Selling is hard work, not doubt about it. I’m always asking myself, how can we make it easier, better, more efficient. I believe one way is by using technology for the tools they are. Technology itself does not make sales easier, but it can make it more efficient.
Today I am writing this article on my Nexus 7 tablet to see if a salesman could enter information into a tablet quickly and easily. Some will say I’m cheating because I have my Verbatim blue tooth keyboard connected, but again, I say, use the tools. A very inexpensive keyboard turns this tablet into a data entry machine. Still not a full laptop, but remember, most information a salesman enters is short notes about a planned meeting, short notes after the meeting, or adding something to the to-do list.
I know this isn’t the end all, be all, but it shows a proof a concept once the appropriate software is made available. So now the question is about software. What can you use? How can you use it? I’m glad you asked because that will be next.
Everyone is looking for the “Next Big Thing” and I have good news … it is closer than you think. It started slowly a few years ago and is picking up speed rapidly. I see more and more evidence the explosion will happen soon and you should be ready.
What is the “Next Big Thing?” Tablets. That’s right, tablets. They have taken off in the consumer market and are beginning to move to the business market. The normal progression is underway and it will follow the same course as the laptop and cell phone, with many companies living the value of these devices.
Cell phones slowly moved from consumer to business and really began the BYOD* movement. As with all things, business is hesitant to implement new technology until it has proven itself in several arenas. Those being;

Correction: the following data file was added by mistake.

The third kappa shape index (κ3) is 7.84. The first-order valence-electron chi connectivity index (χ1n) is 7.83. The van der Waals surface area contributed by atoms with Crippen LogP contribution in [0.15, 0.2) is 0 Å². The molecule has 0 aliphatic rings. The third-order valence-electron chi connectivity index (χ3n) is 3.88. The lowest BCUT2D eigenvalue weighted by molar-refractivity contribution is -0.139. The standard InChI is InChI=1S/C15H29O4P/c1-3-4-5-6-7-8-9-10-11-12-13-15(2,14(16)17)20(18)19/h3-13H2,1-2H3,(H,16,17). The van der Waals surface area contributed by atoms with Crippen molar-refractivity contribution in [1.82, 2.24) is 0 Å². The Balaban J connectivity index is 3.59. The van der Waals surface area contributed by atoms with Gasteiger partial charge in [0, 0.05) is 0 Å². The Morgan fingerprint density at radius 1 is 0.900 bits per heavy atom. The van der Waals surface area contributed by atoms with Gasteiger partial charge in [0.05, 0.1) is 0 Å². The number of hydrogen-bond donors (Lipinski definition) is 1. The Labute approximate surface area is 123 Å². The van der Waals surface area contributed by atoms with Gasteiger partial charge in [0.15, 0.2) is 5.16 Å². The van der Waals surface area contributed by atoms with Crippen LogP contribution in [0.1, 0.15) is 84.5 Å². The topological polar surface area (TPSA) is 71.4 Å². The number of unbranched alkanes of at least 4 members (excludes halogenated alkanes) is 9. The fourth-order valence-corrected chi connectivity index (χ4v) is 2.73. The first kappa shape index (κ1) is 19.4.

Tie-in to existing systems
Ease of transition
The first two points are being addressed as fast as the manufacturers can move. Security has to be a number one priority for the devices before any IT group will take them seriously. Pricing is important when calculated against existing expenses for outfitting personnel. The software for most modern software is either available as an app or web-based, with the later making almost any application available on mobile devices. Ease of transition, training, and implementation only involves a rock-solid project management plan and team.
The big hold up is the ability to tie into existing systems. This is the one keeping IT departments up at night as upper management pushes to rush tablets into the hands of outside sales people because of all the Pros for doing so. How do you make it so the new device can talk to legacy hardware in the corporate office? That is the big deal that will soon be as irrelevant as how to move a cell phone into the workflow.
Are you ready? Is your company? I suggest you get ready because the train has left the station and is picking up speed.